#12 techghost

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Posted 14 November 2016 - 05:49 AM

I might have missed something I am a little slow sorry.

But I still don't get why a free vpn would be less secure than a paid surely they run on the same security features.

With free  you just get time limits and small data usage and some offer more features that are disabled on some free versions.

Have I missed the a point some where about free vs paid? I know what a honey pot/net is and how they work for good and bad. 

Can you point me to the link that explains why free is less secure please, sorry I am a bit slow on picking things up.

How do you think they'll earn if they keep on providing free trials, even though they are limited, that people keep on using and never decide to make a purchase.
Free VPNs; Sell your bandwidth, Collect data logs, Monitor your activity and do more stuff.
Read this case for an example of what a free VPN did.
If you're not much of a reader, watch this YouTube video for a more clear idea.

Just like that old quote "If it's free, you are the product being sold"
Hope it helped.


Edited by techghost, 14 November 2016 - 06:19 AM.


#13 quietman7

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Posted 14 November 2016 - 07:45 AM

An offer of free software is essentially a marketing technique...a way of advertising and enticement to get folks to try a product and if they like it, to purchase the full (Premium/Pro) version which typically provides more features. Marketing and promotional strategies are built into the vendor's business model as part of their operating costs. Bottom line...it's all about generating revenue and finding new and creative ways to do so. By using free programs, you are essentially agreeing to the terms of the vendor's service.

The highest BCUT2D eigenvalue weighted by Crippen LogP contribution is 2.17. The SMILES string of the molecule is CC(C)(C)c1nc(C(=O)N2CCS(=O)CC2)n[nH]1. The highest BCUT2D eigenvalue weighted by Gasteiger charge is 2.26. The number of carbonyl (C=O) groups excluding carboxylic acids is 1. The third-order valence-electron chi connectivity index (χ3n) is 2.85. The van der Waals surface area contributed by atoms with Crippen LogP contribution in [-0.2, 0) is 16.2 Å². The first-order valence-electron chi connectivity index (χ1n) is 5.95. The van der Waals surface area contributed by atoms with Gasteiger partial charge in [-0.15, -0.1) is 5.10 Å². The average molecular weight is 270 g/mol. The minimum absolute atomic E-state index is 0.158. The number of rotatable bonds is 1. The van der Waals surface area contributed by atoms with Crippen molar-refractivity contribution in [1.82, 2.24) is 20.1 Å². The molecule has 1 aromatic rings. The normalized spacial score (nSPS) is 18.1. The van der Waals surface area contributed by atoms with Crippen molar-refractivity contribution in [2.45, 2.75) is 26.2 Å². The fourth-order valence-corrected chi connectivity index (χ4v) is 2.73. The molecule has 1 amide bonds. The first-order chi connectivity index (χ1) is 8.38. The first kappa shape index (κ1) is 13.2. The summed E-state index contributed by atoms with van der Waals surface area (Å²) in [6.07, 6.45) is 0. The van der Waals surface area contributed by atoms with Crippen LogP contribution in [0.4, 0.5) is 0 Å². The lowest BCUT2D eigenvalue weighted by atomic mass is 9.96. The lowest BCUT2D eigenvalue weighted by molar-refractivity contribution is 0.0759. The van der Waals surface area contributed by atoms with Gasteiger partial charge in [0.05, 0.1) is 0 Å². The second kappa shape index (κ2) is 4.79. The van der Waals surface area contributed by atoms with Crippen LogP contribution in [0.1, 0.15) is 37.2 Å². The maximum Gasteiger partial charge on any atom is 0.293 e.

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#14 techghost

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Posted 14 November 2016 - 08:51 AM

An offer of free software is essentially a marketing technique...a way of advertising and enticement to get folks to try a product and if they like it, to purchase the full (Premium/Pro) version which typically provides more features. Marketing and promotional strategies are built into the vendor's business model as part of their operating costs. Bottom line...it's all about generating revenue and finding new and creative ways to do so. By using free programs, you are essentially agreeing to the terms of the vendor's service.

That's a much more educated answer. I hope HolyCowz would now have a relatively clear idea.



#15 HolyCowz

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Posted 15 November 2016 - 04:39 AM

I understand using free programs is at an advertising cost. I was unsure why a free vpn and the same paid version was different you where saying the free versions are less secure I didn't understand why that's all lol.

I had a look at one free example and all I found as in issues was it uses an adware tracking cookie can't see why it less secure than the full version yet though.

The video is all guessing no solid evidence he says the NSA would create free vpns no point when you could just make software that could decrypt any encrypted data stream in real time from anyone anywhere, why would they have crumbs and not the whole pie, even he um's and ars and what he has said at the end he's not quiet sure lol I watch eli a lot. thanks for the links most appreciated :)

 

Thanks for your answers muchappreciated. :)


Edited by HolyCowz, 15 November 2016 - 04:57 AM.